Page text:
“People like to do business with other people they respect, admire and trust. If you like that person, because you built that foundation, you can trust their ideas, their reputation and the longevity they’ve had in their career. For instance, you can shop around for insurance, or you can ask a friend you trust. It’s so much about referral because you trust relationships. That’s one of the sincere, genuine things about Hawaii, because your word means so much. If your word is everything, and who you are, your reputation is going to reflect that. On the flip side, if you’re not able to keep your word, then for sure people will hear about that too.
“For instance we got our contractor info for Vegas where we’re opening
a boutique from another person in Hawaii who started a business. We didn’t even look around. We just trusted this person and we loved this contractor. That’s the beauty of Hawaii. You save all of this time and energy because you can trust these people.”
Don’t think you know everything.
“I think a lot of people assume they’re being brought here because they have important skill sets. And that’s great,” says Jim Yates, president and CEO of Par Pacific, which supplies fuel to about 100 local gas stations. “But in Hawaii, you don’t bring them into town as a weapon to conquer, you bring them as a gift to share.
“There are three words you need to remember,” continues Yates, who arrived from Oklahoma 24 years ago, and expected to stay just six weeks. “They are humility, compassion and character. You’ve got to come in with humility where you’re asking people questions first and not kicking in the door and explaining things. You have to understand the way things get accomplished before you dictate an outcome: Start by getting to know the people in the community, and what’s important, and that takes patience and humility. And compassion.
“I don’t know who coined this phrase but it’s the one I most often repeat: ‘The people here don’t care how much you know until they know how much you care.’ That simple phrase explains a ton about how to be successful in Hawaii, both professionally and personally. It speaks to how you should come into your new company, and into the community, and how to be successful and have people be open to you. If you kick open the door and start taking people to school, and don’t give enough time to make sure people know where your heart is, people shut down pretty quick. If you start with how much you care about them as an individual, and how much you care about this Island, then people are open.”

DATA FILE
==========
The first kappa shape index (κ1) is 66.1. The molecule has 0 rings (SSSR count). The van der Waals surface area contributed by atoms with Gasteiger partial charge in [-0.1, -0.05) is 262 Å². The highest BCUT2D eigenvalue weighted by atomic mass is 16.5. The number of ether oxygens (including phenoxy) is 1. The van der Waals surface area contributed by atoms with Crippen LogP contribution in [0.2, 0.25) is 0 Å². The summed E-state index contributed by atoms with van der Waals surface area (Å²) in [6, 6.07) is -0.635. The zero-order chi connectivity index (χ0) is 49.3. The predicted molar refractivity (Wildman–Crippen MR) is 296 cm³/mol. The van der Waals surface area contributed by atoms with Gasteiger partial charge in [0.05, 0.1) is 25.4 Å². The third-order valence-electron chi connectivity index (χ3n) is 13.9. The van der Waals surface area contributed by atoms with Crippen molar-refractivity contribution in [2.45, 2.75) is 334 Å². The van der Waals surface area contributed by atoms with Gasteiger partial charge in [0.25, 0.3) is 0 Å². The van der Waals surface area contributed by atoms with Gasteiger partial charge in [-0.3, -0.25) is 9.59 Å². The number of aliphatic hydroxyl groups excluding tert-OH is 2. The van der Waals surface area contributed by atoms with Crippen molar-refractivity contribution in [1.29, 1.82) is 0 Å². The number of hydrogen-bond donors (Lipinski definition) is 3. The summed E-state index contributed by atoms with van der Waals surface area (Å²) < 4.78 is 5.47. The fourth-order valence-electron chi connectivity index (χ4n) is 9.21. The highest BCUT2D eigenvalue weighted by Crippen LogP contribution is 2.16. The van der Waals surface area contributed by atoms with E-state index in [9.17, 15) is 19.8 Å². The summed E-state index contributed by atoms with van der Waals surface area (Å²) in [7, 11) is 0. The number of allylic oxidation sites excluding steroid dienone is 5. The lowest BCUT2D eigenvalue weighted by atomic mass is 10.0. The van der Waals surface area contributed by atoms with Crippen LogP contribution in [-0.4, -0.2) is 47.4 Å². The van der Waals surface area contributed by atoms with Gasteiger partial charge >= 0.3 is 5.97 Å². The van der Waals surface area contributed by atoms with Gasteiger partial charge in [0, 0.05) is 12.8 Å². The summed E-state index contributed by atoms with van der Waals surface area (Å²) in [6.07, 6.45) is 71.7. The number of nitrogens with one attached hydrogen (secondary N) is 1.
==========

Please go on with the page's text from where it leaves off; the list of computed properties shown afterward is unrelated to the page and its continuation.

Advice from a Mainlander Who Learned to Fit In
Five tips from Robin Hadwick, assistant dean at the Shidler College of Business, UH Manoa:
Volunteer to build connections: “Honolulu is a tight business community and a lot of the connections are through community involvement through nonprofit organizations. I taught a leadership class last term and we had several guest speakers from the business community. Each one mentioned the positive role that nonprofit volunteering had on his or her career.”
Create a network: “After I had lived here for a year, I went back to graduate school. It created an instant network of local friends and led to a much greater understanding of local ways.”
Ask questions. “I would not have known the importance of a baby luau (or the right gift), how a local potluck works (everyone brings enough food for everyone), what to wear to a funeral (an aloha shirt) or how many jobs your employees have (often more than one) without getting a lot of advice.”
Avoid the biggest mistakes by newcomers: “Underestimating Hawai‘i, and how different it is. Thinking of it as a vacation paradise (which it is) and not a place for serious business (which it also is). Not having done enough homework before moving here. This leads to surprises about the cost of housing, school and food and where affordable neighborhoods are and the commutes that come with them.” Recognize how much you don’t know: “Treat new experiences as adventures.
Recognize the importance of family. Do not be quick to judge. Try new things (especially food). Choose a hobby that nurtures your creative side with something local, be it language, music or water